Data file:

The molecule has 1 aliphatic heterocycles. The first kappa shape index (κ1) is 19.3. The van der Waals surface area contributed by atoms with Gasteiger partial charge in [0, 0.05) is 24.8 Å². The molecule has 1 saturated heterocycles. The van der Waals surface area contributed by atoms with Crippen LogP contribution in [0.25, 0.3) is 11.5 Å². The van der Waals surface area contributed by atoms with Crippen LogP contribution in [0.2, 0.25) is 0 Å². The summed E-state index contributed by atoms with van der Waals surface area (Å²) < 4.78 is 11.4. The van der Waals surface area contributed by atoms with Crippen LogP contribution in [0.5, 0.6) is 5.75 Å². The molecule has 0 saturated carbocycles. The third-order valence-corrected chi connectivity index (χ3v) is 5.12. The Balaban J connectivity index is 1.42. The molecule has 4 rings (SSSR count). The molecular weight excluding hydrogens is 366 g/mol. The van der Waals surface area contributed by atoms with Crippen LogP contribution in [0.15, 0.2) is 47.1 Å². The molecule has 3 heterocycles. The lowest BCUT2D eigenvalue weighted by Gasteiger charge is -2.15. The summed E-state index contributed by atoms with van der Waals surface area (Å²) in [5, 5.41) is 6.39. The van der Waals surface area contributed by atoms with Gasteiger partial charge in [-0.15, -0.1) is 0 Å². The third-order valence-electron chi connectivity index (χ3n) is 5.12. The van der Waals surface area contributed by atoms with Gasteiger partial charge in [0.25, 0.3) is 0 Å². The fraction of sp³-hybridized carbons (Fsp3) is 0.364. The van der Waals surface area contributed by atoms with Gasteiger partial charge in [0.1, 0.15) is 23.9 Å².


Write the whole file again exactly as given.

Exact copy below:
The molecule has 1 aliphatic heterocycles. The first kappa shape index (κ1) is 19.3. The van der Waals surface area contributed by atoms with Gasteiger partial charge in [0, 0.05) is 24.8 Å². The molecule has 1 saturated heterocycles. The van der Waals surface area contributed by atoms with Crippen LogP contribution in [0.25, 0.3) is 11.5 Å². The van der Waals surface area contributed by atoms with Crippen LogP contribution in [0.2, 0.25) is 0 Å². The summed E-state index contributed by atoms with van der Waals surface area (Å²) < 4.78 is 11.4. The van der Waals surface area contributed by atoms with Crippen LogP contribution in [0.5, 0.6) is 5.75 Å². The molecule has 0 saturated carbocycles. The third-order valence-corrected chi connectivity index (χ3v) is 5.12. The Balaban J connectivity index is 1.42. The molecule has 4 rings (SSSR count). The molecular weight excluding hydrogens is 366 g/mol. The van der Waals surface area contributed by atoms with Crippen LogP contribution in [0.15, 0.2) is 47.1 Å². The molecule has 3 heterocycles. The lowest BCUT2D eigenvalue weighted by Gasteiger charge is -2.15. The summed E-state index contributed by atoms with van der Waals surface area (Å²) in [5, 5.41) is 6.39. The van der Waals surface area contributed by atoms with Gasteiger partial charge in [-0.15, -0.1) is 0 Å². The third-order valence-electron chi connectivity index (χ3n) is 5.12. The van der Waals surface area contributed by atoms with Gasteiger partial charge in [0.25, 0.3) is 0 Å². The fraction of sp³-hybridized carbons (Fsp3) is 0.364. The van der Waals surface area contributed by atoms with Gasteiger partial charge in [0.1, 0.15) is 23.9 Å².